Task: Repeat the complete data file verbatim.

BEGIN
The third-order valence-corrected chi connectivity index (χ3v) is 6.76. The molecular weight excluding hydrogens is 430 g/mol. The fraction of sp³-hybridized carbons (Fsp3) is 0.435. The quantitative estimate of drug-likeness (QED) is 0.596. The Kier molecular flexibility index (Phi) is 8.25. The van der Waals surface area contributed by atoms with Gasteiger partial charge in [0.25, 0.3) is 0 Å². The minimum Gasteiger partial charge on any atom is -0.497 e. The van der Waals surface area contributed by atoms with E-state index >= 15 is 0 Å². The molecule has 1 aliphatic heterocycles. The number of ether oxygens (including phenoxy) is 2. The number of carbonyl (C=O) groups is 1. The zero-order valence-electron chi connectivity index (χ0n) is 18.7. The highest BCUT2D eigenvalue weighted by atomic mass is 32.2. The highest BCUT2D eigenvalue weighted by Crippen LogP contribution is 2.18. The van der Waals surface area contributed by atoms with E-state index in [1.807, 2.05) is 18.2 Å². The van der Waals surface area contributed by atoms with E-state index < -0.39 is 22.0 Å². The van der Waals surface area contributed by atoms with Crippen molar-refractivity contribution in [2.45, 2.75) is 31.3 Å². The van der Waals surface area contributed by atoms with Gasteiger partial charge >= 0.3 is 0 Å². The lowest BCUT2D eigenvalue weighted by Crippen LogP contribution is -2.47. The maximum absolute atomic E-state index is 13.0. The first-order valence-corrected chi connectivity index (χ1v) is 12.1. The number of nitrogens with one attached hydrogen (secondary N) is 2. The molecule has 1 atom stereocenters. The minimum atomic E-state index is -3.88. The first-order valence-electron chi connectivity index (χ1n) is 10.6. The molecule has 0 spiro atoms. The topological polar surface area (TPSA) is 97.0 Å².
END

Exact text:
The third-order valence-corrected chi connectivity index (χ3v) is 6.76. The molecular weight excluding hydrogens is 430 g/mol. The fraction of sp³-hybridized carbons (Fsp3) is 0.435. The quantitative estimate of drug-likeness (QED) is 0.596. The Kier molecular flexibility index (Phi) is 8.25. The van der Waals surface area contributed by atoms with Gasteiger partial charge in [0.25, 0.3) is 0 Å². The minimum Gasteiger partial charge on any atom is -0.497 e. The van der Waals surface area contributed by atoms with E-state index >= 15 is 0 Å². The molecule has 1 aliphatic heterocycles. The number of ether oxygens (including phenoxy) is 2. The number of carbonyl (C=O) groups is 1. The zero-order valence-electron chi connectivity index (χ0n) is 18.7. The highest BCUT2D eigenvalue weighted by atomic mass is 32.2. The highest BCUT2D eigenvalue weighted by Crippen LogP contribution is 2.18. The van der Waals surface area contributed by atoms with E-state index in [1.807, 2.05) is 18.2 Å². The van der Waals surface area contributed by atoms with E-state index < -0.39 is 22.0 Å². The van der Waals surface area contributed by atoms with Crippen molar-refractivity contribution in [2.45, 2.75) is 31.3 Å². The van der Waals surface area contributed by atoms with Gasteiger partial charge >= 0.3 is 0 Å². The lowest BCUT2D eigenvalue weighted by Crippen LogP contribution is -2.47. The maximum absolute atomic E-state index is 13.0. The first-order valence-corrected chi connectivity index (χ1v) is 12.1. The number of nitrogens with one attached hydrogen (secondary N) is 2. The molecule has 1 atom stereocenters. The minimum atomic E-state index is -3.88. The first-order valence-electron chi connectivity index (χ1n) is 10.6. The molecule has 0 spiro atoms. The topological polar surface area (TPSA) is 97.0 Å².